Stuart Oberman: [00:08:28] So, there’s three things you really need – social media policy, cell phone policy, and internet policy. So, you can curtail certain conduct, you can curtail certain speech if it is detrimental to the practice. Again, you’ve got to be very, very careful what that compliance looks like. And in today’s world, you have to have a policy and procedures for anti-discrimination and anti-hostile working environment. That’s got to be in writing. That has to be outlines as to how that takes place, what the procedures are if it’s violated, whether it is a probationary matter, whether it is a regulatory matter, whether it is a immediate termination.
Stuart Oberman: [00:09:14] So, you’ve got to look at all those things as far as a hostile work environment. And that’s a moving target. So, I would urge you to take a look at your employee manuals, and that has to be in there.
Stuart Oberman: [00:09:28] So, let me tell you one other thing that I think that is becoming critical in today’s cell phone texting world. So, most employees, at some point in their employment career, will be texting you as a practice owner or supervisor, whoever may be listening to the podcast, something about the work, the workplace, what they’re doing, what other people are doing, and you’re going to have some confidential information on your employees cell phone and text messages about your practice.
Stuart Oberman: [00:10:08] So, my question to you is, what happens if that employee is fired or leaves? Where is that information going to go? If you are an employee and it’s on your cell phone, what happens if that employee is fired, and all of a sudden, you’ve got discussions on that particular employee cell phone regarding workers, pay, compliance issues? That’s going public. So, how do you prevent that? Again, non-disclosure agreements.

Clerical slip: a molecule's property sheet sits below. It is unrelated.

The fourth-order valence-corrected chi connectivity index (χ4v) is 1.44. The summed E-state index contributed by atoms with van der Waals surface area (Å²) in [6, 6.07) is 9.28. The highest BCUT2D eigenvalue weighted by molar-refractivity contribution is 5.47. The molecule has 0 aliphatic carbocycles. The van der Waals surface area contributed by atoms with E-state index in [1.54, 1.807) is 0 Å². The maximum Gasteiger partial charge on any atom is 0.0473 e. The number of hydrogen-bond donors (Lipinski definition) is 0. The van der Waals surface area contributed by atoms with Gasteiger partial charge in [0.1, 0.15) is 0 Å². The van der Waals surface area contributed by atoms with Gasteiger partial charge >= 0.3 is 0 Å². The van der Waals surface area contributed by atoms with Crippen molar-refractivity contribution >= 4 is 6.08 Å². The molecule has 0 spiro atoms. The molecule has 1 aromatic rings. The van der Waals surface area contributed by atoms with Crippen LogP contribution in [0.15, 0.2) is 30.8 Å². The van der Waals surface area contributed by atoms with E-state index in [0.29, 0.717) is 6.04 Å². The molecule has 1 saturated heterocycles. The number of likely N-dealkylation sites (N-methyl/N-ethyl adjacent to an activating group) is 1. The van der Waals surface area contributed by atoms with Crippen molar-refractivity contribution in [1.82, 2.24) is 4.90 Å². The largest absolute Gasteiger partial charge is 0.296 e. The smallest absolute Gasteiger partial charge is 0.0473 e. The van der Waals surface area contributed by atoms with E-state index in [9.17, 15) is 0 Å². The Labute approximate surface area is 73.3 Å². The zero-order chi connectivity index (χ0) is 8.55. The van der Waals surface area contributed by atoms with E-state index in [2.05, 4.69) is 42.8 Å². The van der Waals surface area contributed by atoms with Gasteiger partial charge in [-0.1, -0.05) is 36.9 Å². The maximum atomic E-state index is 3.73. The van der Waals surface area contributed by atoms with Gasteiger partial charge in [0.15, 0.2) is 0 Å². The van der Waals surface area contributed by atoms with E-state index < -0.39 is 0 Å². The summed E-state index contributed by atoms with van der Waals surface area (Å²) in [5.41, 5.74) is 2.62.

Stuart Oberman: [00:10:45] Also, one recommendation would be to have a cell phone information destruction policy that if that employee leaves, you, in writing from the employee, certify that they will destroy your information on their cell phone. So, there’s a push right now in technology and employment issues that an employer mandates an app that they create, is installed on an employee’s cell phone. And when that employee is discharged, fired, quits, resigns, whatever it is, that that program will destroy all the information regarding your practice on that employee cell phone.
Stuart Oberman: [00:11:37] I’m going to tell you from a practical standpoint, if I’m an employee, there’s no way you’re putting an app on my cell phone. It’s not going to happen. It’s just not going to happen. So, there needs to be some policy procedure in place that will certify the destruction, specifically with a non-disclosure agreement. Things are shifted by accident to third parties that are potentially detrimental to your practice.